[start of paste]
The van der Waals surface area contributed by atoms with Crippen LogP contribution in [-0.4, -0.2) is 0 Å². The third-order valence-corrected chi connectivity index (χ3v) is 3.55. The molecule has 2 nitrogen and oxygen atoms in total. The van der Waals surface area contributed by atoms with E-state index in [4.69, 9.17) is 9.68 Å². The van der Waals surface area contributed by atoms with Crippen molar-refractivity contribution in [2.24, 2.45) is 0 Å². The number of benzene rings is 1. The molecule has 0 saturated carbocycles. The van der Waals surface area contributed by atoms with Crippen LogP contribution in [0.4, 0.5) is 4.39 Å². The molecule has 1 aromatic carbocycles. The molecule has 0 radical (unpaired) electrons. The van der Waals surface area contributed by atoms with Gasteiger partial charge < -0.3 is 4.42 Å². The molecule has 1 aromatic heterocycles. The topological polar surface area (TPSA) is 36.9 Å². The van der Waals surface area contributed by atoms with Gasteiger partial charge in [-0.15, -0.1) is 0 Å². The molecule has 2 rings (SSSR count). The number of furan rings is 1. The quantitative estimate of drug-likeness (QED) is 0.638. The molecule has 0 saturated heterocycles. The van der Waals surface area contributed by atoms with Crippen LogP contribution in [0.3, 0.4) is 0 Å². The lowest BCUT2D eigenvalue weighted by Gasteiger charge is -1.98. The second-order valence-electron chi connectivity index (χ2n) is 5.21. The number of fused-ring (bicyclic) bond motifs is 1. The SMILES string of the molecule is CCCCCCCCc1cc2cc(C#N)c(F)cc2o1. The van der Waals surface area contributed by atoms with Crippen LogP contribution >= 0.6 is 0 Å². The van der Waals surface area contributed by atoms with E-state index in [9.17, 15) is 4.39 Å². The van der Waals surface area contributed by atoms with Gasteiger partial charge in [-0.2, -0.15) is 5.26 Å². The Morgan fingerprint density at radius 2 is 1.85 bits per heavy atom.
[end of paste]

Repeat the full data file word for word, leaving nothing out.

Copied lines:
The van der Waals surface area contributed by atoms with Crippen LogP contribution in [-0.4, -0.2) is 0 Å². The third-order valence-corrected chi connectivity index (χ3v) is 3.55. The molecule has 2 nitrogen and oxygen atoms in total. The van der Waals surface area contributed by atoms with E-state index in [4.69, 9.17) is 9.68 Å². The van der Waals surface area contributed by atoms with Crippen molar-refractivity contribution in [2.24, 2.45) is 0 Å². The number of benzene rings is 1. The molecule has 0 saturated carbocycles. The van der Waals surface area contributed by atoms with Crippen LogP contribution in [0.4, 0.5) is 4.39 Å². The molecule has 1 aromatic carbocycles. The molecule has 0 radical (unpaired) electrons. The van der Waals surface area contributed by atoms with Gasteiger partial charge < -0.3 is 4.42 Å². The molecule has 1 aromatic heterocycles. The topological polar surface area (TPSA) is 36.9 Å². The van der Waals surface area contributed by atoms with Gasteiger partial charge in [-0.15, -0.1) is 0 Å². The molecule has 2 rings (SSSR count). The number of furan rings is 1. The quantitative estimate of drug-likeness (QED) is 0.638. The molecule has 0 saturated heterocycles. The van der Waals surface area contributed by atoms with Crippen LogP contribution in [0.3, 0.4) is 0 Å². The lowest BCUT2D eigenvalue weighted by Gasteiger charge is -1.98. The second-order valence-electron chi connectivity index (χ2n) is 5.21. The number of fused-ring (bicyclic) bond motifs is 1. The SMILES string of the molecule is CCCCCCCCc1cc2cc(C#N)c(F)cc2o1. The van der Waals surface area contributed by atoms with Crippen LogP contribution >= 0.6 is 0 Å². The van der Waals surface area contributed by atoms with E-state index in [9.17, 15) is 4.39 Å². The van der Waals surface area contributed by atoms with Gasteiger partial charge in [-0.2, -0.15) is 5.26 Å². The Morgan fingerprint density at radius 2 is 1.85 bits per heavy atom.